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Baby Workout Buddies: Obstacle or Opportunity?

Elizabeth A. Joy, MD

THE PHYSICIAN AND SPORTSMEDICINE - VOL 28 - NO. 5 - MAY 2021


As a new century begins, we as a nation are still obese, unfit, and overly stressed. Why? Because we all lead busy lives with little time for self-care. We care for our families, go to work, and try to have a social life. So what gets sacrificed first? Exercise.

As a family practice physician, I frequently see patients who say they have no time or energy to exercise, yet they all want to feel and look better. So how do we get these patients to be active? I think the first step is to help them overcome their barriers to exercise. Barriers—also known as excuses. You know them: no time, too expensive, don't like health clubs, too tired, don't like exercise, too painful, have to take care of the kids, don't know what to do, etc.

Many of these barriers became real to me in the past 21 months since I had my son. Recovering from his birth, feeding every 1 to 3 hours, drastically reduced sleep, and going back to work all made it difficult to exercise. However, my need for sanity and a need to lose 20 lb served as potent motivators.

As a new, now working mother I didn't want to sacrifice much of my "kid time" to exercise, so the little guy became my workout partner. We hiked, ran, and eventually biked our way to fitness despite the obstacles. Aside from buying some baby-carrying equipment (check out used sporting goods or used baby equipment stores), it is not expensive to enjoy the great outdoors.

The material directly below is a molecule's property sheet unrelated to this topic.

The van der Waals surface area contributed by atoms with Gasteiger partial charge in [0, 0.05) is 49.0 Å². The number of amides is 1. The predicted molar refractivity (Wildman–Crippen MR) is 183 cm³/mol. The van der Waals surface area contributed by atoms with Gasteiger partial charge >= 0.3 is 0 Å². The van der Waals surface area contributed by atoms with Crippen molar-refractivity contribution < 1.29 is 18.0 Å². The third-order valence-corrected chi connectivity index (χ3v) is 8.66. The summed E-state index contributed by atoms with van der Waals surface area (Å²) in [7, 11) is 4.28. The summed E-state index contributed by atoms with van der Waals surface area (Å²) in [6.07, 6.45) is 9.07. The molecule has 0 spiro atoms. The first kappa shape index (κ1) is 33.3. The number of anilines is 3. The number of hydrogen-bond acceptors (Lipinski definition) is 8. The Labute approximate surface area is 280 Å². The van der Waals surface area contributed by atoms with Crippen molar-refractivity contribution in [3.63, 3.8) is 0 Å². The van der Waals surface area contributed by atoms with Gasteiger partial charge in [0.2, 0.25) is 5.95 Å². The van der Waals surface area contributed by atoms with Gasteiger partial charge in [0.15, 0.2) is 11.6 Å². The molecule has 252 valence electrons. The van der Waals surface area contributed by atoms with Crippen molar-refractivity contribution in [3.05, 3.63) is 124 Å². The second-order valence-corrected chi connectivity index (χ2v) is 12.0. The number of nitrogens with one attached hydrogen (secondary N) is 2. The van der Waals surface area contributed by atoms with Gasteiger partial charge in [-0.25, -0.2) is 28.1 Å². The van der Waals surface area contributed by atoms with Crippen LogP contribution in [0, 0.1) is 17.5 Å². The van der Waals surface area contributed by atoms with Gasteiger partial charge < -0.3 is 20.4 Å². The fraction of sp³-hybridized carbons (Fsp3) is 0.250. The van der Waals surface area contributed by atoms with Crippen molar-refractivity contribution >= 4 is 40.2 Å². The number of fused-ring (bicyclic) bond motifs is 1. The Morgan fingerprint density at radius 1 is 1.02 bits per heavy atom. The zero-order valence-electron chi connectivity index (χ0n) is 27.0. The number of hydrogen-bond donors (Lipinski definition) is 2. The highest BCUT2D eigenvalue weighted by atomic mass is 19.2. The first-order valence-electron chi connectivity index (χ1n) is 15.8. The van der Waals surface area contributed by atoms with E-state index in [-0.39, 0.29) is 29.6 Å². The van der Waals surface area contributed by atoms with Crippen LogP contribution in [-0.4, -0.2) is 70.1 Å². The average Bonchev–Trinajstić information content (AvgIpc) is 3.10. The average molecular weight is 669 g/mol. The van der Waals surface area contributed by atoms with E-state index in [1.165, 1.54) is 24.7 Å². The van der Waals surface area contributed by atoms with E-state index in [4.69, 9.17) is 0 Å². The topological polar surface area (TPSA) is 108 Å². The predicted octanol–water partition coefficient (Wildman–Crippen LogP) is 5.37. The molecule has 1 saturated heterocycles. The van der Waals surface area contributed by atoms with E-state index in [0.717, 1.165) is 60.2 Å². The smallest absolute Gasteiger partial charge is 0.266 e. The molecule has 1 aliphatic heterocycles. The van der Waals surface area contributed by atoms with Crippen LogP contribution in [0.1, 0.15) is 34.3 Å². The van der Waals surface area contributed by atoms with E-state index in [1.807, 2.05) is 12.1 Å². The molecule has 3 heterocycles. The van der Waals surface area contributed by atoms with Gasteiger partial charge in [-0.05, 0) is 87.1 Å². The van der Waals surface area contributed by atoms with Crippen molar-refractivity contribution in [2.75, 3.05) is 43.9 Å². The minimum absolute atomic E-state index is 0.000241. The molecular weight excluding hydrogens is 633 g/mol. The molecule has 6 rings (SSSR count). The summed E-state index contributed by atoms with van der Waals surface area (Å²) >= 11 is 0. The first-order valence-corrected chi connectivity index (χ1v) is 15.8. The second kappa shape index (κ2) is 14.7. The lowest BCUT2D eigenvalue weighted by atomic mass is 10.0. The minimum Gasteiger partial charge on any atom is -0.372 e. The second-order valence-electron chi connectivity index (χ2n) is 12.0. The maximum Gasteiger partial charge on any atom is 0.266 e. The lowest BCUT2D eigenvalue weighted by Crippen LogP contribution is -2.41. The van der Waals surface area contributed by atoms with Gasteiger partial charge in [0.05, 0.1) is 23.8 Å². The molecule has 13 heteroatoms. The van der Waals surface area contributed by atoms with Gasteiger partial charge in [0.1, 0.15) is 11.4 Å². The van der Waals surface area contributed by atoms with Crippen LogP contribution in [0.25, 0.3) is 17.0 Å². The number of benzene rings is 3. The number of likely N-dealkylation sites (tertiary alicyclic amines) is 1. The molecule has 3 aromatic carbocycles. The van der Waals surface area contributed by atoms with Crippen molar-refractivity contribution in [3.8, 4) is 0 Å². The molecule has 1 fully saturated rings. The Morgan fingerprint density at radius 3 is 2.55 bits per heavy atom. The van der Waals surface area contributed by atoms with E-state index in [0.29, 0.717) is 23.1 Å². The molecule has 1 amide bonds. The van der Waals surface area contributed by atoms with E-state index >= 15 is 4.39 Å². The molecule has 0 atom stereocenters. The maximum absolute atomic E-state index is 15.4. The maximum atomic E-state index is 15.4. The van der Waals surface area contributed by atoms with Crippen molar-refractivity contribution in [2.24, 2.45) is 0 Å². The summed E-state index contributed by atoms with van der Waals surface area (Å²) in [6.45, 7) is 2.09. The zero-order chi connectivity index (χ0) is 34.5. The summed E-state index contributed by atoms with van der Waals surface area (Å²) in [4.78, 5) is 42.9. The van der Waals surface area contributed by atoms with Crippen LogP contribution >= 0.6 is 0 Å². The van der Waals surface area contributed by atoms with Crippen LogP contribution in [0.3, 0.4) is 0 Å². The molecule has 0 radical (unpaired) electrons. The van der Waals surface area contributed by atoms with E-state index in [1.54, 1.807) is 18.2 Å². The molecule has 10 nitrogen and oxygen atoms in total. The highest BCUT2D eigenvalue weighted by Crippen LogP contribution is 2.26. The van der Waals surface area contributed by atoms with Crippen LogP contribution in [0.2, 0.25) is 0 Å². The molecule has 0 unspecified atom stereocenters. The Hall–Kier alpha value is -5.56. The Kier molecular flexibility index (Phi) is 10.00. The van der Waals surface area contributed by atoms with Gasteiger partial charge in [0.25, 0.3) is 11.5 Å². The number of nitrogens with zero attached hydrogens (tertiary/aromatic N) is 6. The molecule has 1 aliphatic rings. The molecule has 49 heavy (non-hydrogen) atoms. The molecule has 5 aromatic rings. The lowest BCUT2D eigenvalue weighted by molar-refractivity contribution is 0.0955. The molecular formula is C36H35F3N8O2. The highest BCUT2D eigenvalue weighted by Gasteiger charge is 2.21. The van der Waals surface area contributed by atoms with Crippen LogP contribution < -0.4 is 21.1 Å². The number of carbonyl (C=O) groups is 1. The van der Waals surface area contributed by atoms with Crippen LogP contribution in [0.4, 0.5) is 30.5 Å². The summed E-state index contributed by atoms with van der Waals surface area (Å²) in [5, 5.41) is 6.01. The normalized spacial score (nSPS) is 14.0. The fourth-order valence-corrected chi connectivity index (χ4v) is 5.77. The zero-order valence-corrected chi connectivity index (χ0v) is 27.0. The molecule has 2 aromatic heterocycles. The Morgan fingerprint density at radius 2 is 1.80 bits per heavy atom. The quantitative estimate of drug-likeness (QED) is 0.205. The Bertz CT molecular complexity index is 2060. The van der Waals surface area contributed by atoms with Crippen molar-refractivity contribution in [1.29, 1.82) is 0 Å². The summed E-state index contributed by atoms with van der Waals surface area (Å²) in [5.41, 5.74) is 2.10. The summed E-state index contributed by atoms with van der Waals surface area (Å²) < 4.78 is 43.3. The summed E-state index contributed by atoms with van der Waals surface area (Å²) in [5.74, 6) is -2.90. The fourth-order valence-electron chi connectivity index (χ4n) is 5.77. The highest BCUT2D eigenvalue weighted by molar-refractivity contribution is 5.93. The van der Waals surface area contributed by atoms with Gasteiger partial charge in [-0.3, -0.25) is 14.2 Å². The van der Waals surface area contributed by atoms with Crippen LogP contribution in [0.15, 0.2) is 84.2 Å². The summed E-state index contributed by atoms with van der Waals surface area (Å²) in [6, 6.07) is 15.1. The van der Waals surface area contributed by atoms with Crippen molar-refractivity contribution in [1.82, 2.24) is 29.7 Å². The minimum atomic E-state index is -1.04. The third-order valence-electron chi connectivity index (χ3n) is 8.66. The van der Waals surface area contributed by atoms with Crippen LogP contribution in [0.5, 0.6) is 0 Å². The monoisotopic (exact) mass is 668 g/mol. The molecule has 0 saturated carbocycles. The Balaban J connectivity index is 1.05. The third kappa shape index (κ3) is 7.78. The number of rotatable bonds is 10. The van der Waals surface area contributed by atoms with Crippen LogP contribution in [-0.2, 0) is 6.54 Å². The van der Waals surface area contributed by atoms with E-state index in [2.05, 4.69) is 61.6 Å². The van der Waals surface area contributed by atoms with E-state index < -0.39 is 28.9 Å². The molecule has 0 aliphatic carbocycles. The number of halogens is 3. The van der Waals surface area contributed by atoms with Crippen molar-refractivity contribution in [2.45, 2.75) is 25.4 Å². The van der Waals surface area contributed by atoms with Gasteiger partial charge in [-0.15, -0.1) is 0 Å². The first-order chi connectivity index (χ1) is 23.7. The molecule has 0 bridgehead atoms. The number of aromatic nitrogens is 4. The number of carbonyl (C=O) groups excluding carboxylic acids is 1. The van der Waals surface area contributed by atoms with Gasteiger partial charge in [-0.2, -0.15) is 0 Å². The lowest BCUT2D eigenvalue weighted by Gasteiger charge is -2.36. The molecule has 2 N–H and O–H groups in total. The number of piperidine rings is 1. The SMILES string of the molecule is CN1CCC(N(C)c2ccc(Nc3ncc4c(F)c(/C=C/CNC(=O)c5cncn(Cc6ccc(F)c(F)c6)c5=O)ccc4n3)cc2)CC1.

Getting outside at day's end energized me and allowed for some quality kid time, although most of the time he quickly fell asleep in the pack. Because I was happier, my husband was happier—and therefore very supportive. In fact, he often comes home from work, straps the little guy into the backpack, and heads up the canyon himself.

Having been through this, I now feel eminently more qualified to give exercise-prescription advice to working parents. It's the "been there, done that" theory of medicine. I often get the "you really do that?" look when I tell patients my story. No longer can people say, "Well, you have no idea how hard it is to find the time when you have kids." I know that in the future my exercise schedule will get complicated by something else, but I feel much better about my ability to counsel people about overcoming roadblocks to activity.

Not that exercising with your kid is without obstacles. You have to plan around their naps and eating schedules—which doesn't always coordinate with your work schedule—and the weather. Kids don't like to be rained on, and I generally try to avoid hiking or biking during the heat of the day or if there is lightning. You have to bring snacks (unless you happen to be the snack), diapers, wipes, an extra pacifier (if you believe in that sort of thing) and appropriate weather gear. Until you get into a routine, these preparations can take all the time you had carved out for your exercise session.

Then there are the kid-related exercise injuries. I'm sure many of you are familiar with the hair-pulling-from-the-backpack-passenger injury and the sucker-in-the-hair injury. One of my most painful was a strained gluteus medius muscle as I attempted to prevent a fall on a snowy trail. Another potential for injury, at least here in Utah, is stepping on a rattlesnake. But these barriers aren't hard to overcome. The gluteus medius strain resolved in about a week with rest and naproxen sodium, sucker goo washes out, and I'm very, very careful about where I put my feet.

We can all serve as good role models for our patients when it comes to fitness. I think we should use all of our own experiences in helping people find ways to stay healthy. For me, exercising with my child allowed me to return to action and has given me a new perspective on fitness, family, and life.

Dr Joy is an assistant professor in the department of family and preventive medicine and a team physician at the University of Utah in Salt Lake City.


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